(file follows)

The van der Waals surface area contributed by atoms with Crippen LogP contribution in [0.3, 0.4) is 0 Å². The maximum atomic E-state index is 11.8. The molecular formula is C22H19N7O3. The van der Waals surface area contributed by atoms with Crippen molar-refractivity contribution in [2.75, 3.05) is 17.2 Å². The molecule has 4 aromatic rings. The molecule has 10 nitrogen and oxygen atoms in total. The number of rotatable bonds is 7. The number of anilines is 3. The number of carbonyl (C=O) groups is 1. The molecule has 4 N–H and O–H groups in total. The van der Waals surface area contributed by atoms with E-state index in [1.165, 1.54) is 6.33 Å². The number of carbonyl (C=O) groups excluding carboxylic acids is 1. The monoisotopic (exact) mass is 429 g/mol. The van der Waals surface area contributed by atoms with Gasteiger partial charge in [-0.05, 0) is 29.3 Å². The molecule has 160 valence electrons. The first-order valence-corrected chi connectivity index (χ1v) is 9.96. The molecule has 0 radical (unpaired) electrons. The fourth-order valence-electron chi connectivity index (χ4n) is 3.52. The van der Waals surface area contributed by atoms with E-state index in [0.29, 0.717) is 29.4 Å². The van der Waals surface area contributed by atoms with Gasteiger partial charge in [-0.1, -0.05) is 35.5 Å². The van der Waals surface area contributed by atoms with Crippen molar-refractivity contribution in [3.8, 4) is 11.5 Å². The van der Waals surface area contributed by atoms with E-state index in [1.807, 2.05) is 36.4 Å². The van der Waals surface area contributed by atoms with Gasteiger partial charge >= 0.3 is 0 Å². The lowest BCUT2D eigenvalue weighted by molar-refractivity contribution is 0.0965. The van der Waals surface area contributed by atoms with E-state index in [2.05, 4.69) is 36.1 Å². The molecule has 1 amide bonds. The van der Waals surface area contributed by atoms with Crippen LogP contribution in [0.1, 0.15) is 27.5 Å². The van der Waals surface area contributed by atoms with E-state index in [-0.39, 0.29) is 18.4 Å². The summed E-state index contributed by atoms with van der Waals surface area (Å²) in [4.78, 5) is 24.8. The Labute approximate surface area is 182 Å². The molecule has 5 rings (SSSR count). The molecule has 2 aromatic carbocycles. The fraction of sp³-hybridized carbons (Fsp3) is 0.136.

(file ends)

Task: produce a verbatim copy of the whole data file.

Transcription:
The van der Waals surface area contributed by atoms with Crippen LogP contribution in [0.3, 0.4) is 0 Å². The maximum atomic E-state index is 11.8. The molecular formula is C22H19N7O3. The van der Waals surface area contributed by atoms with Crippen molar-refractivity contribution in [2.75, 3.05) is 17.2 Å². The molecule has 4 aromatic rings. The molecule has 10 nitrogen and oxygen atoms in total. The number of rotatable bonds is 7. The number of anilines is 3. The number of carbonyl (C=O) groups is 1. The molecule has 4 N–H and O–H groups in total. The van der Waals surface area contributed by atoms with E-state index in [1.165, 1.54) is 6.33 Å². The number of carbonyl (C=O) groups excluding carboxylic acids is 1. The monoisotopic (exact) mass is 429 g/mol. The van der Waals surface area contributed by atoms with Gasteiger partial charge in [-0.05, 0) is 29.3 Å². The molecule has 160 valence electrons. The first-order valence-corrected chi connectivity index (χ1v) is 9.96. The molecule has 0 radical (unpaired) electrons. The fourth-order valence-electron chi connectivity index (χ4n) is 3.52. The van der Waals surface area contributed by atoms with E-state index in [0.29, 0.717) is 29.4 Å². The van der Waals surface area contributed by atoms with Gasteiger partial charge in [-0.1, -0.05) is 35.5 Å². The van der Waals surface area contributed by atoms with Crippen molar-refractivity contribution in [3.8, 4) is 11.5 Å². The van der Waals surface area contributed by atoms with E-state index in [1.807, 2.05) is 36.4 Å². The van der Waals surface area contributed by atoms with Gasteiger partial charge >= 0.3 is 0 Å². The lowest BCUT2D eigenvalue weighted by molar-refractivity contribution is 0.0965. The van der Waals surface area contributed by atoms with E-state index in [2.05, 4.69) is 36.1 Å². The molecule has 1 amide bonds. The van der Waals surface area contributed by atoms with Crippen LogP contribution in [0.1, 0.15) is 27.5 Å². The van der Waals surface area contributed by atoms with E-state index in [-0.39, 0.29) is 18.4 Å². The summed E-state index contributed by atoms with van der Waals surface area (Å²) in [4.78, 5) is 24.8. The Labute approximate surface area is 182 Å². The molecule has 5 rings (SSSR count). The molecule has 2 aromatic carbocycles. The fraction of sp³-hybridized carbons (Fsp3) is 0.136.